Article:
There is a growing sense of optimism amongst UK chief financial officers, according to new research.
The latest quarterly CFO survey by Deloitte suggests that most only expect sluggish growth, a strong focusing on cost control and tight lending conditions.
The survey found 73 per cent of the CFOs surveyed expected a recovery to unfold in 2010, whereas 23 per cent were expecting no returns on growth until 2011 and just over half predicted no revival until at least next year.
“It seems that some optimism is returning, but nobody is getting carried away,” said Richard Edwards, Deloitte Midlands practice senior partner in Birmingham.
“The survey shows that CFOs believe that conditions for UK corporates will remain tough even as the economy recovers and it will be a very different environment going forward. CFOs don’t see a return to the robust growth of late 2006 and early 2007.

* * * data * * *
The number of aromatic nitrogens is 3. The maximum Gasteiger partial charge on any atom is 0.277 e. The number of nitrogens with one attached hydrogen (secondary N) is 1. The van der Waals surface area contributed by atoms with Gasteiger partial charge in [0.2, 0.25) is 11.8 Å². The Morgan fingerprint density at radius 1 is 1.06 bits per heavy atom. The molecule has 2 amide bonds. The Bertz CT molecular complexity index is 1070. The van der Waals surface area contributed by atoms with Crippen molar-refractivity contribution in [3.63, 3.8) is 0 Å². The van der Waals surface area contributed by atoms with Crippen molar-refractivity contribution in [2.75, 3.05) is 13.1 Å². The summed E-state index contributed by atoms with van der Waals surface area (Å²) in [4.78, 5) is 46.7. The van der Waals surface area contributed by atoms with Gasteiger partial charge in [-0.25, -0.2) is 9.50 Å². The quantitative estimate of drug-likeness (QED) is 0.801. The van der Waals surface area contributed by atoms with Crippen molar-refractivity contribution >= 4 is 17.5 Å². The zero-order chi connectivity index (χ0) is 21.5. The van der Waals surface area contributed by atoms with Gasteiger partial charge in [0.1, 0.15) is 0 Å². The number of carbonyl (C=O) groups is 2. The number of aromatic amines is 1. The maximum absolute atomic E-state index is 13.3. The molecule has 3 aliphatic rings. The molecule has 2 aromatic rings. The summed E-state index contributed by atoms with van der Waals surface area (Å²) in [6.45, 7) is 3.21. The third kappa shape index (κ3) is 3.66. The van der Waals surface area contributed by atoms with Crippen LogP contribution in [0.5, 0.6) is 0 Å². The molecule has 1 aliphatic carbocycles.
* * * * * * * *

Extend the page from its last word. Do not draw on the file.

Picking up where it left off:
“With CFOs assuming that growth will be weak and cost reduction a priority, it is unsurprising that 85 per cent think unemployment will continue to rise through at least the first year of recovery.”
Bank borrowing is currently out of favour, according to the survey, despite the slight improvement seen in credit availability. Another finding was that issuing equity and corporate bonds had reached its highest level since the survey’s beginning two years ago. Equity proved to be the most favoured form of finance while bank borrowing was the least popular - an entire reversal of circumstances between 2007 and 2008.
Mr Edwards added: “The end of the credit boom has caused a big shift in the way in which corporates plan to finance their businesses, with CFOs increasingly looking towards equity and bond markets for finance. The strong message from this survey is that CFOs think debt reduction has further to run.”